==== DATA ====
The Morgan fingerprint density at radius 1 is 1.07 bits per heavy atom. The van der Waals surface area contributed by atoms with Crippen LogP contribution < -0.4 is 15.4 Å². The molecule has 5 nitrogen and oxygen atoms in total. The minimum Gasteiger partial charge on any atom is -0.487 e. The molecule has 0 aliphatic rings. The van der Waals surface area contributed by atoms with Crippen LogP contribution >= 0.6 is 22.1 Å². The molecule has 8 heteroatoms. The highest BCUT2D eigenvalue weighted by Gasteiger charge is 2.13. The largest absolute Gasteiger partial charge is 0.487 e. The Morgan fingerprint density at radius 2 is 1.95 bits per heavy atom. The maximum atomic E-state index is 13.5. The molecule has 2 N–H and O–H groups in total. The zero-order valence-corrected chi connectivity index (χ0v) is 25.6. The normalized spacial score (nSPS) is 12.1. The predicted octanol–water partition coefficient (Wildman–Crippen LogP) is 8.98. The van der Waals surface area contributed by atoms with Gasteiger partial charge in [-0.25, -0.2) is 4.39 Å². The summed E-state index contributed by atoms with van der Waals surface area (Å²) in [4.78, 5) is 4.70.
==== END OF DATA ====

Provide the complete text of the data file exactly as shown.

The Morgan fingerprint density at radius 1 is 1.07 bits per heavy atom. The van der Waals surface area contributed by atoms with Crippen LogP contribution < -0.4 is 15.4 Å². The molecule has 5 nitrogen and oxygen atoms in total. The minimum Gasteiger partial charge on any atom is -0.487 e. The molecule has 0 aliphatic rings. The van der Waals surface area contributed by atoms with Crippen LogP contribution >= 0.6 is 22.1 Å². The molecule has 8 heteroatoms. The highest BCUT2D eigenvalue weighted by Gasteiger charge is 2.13. The largest absolute Gasteiger partial charge is 0.487 e. The Morgan fingerprint density at radius 2 is 1.95 bits per heavy atom. The maximum atomic E-state index is 13.5. The molecule has 2 N–H and O–H groups in total. The zero-order valence-corrected chi connectivity index (χ0v) is 25.6. The normalized spacial score (nSPS) is 12.1. The predicted octanol–water partition coefficient (Wildman–Crippen LogP) is 8.98. The van der Waals surface area contributed by atoms with Gasteiger partial charge in [-0.25, -0.2) is 4.39 Å². The summed E-state index contributed by atoms with van der Waals surface area (Å²) in [4.78, 5) is 4.70.